Whereas in the past the expense ratio on a microinsurance venture could become uneconomic very quickly, now it can tend down to levels where insurance can start to be genuine value for money and provide really useful funds for resilience in the poorest nations.
Because of technology risk management and mitigation will also become more effective. Real-time weather data will give meaningful advance warnings and much cheaper models will guide insureds and help them avoid siting assets in the wrong places.
And here is the most important part. Not only will insureds benefit from really efficient risk transfer for the first time, their insurers will also be able to make proper profits.
Not obscene amounts of money, but enough to provide attractive returns on capital. Because the new insureds get made whole after losses, their economies can recover and grow at very high rates.
Demand for insurance increases because of economic growth. Capital is rewarded and comes back to fulfil that extra demand. More new capital comes in and pricing becomes keener, to the benefit of insureds. The poor become richer and better able to become richer still.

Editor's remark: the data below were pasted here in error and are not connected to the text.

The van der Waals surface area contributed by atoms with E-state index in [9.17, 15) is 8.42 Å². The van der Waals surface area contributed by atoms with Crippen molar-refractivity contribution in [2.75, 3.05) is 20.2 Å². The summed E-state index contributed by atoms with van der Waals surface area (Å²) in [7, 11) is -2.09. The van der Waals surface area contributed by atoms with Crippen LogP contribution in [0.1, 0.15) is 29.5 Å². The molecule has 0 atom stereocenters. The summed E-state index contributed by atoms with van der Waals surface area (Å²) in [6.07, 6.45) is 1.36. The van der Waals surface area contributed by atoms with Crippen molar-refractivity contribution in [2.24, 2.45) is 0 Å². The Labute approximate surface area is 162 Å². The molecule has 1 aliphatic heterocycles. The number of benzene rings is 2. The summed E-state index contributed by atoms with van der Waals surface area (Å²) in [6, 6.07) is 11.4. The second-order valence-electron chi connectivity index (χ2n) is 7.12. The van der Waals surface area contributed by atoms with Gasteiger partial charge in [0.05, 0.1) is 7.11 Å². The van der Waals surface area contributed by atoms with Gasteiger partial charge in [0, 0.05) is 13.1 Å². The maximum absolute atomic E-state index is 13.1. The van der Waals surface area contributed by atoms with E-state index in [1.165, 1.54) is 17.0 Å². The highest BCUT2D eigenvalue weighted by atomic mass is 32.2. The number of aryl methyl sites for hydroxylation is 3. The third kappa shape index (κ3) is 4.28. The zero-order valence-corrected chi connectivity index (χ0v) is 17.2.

Everybody wins in this virtuous circle – better insurance means better growth, which in turn means more insurance.
Dig out your annual Swiss Re almanac of global insurance premiums and you will see that the insurance industry had around $6 trillion of income in 2019.
Now let’s be conservative and target a doubling of that over the next 20 years. Who fancies creating a new $6 trillion market?
15 years ago, when the idea of microinsurance was first gaining currency, there was a sense that it wasn’t really supposed to make money for insurers – that it was an extension of Corporate Social Responsibility or international aid budgets.
These days that is nonsense.
Today this is simply a fantastic new business opportunity. Even better than that - it is also a business opportunity for good, that will make the world a better and fairer place than it was before.
The good name of capitalism can and will be saved!
And the marriage of insurance and technology is going play a starring role.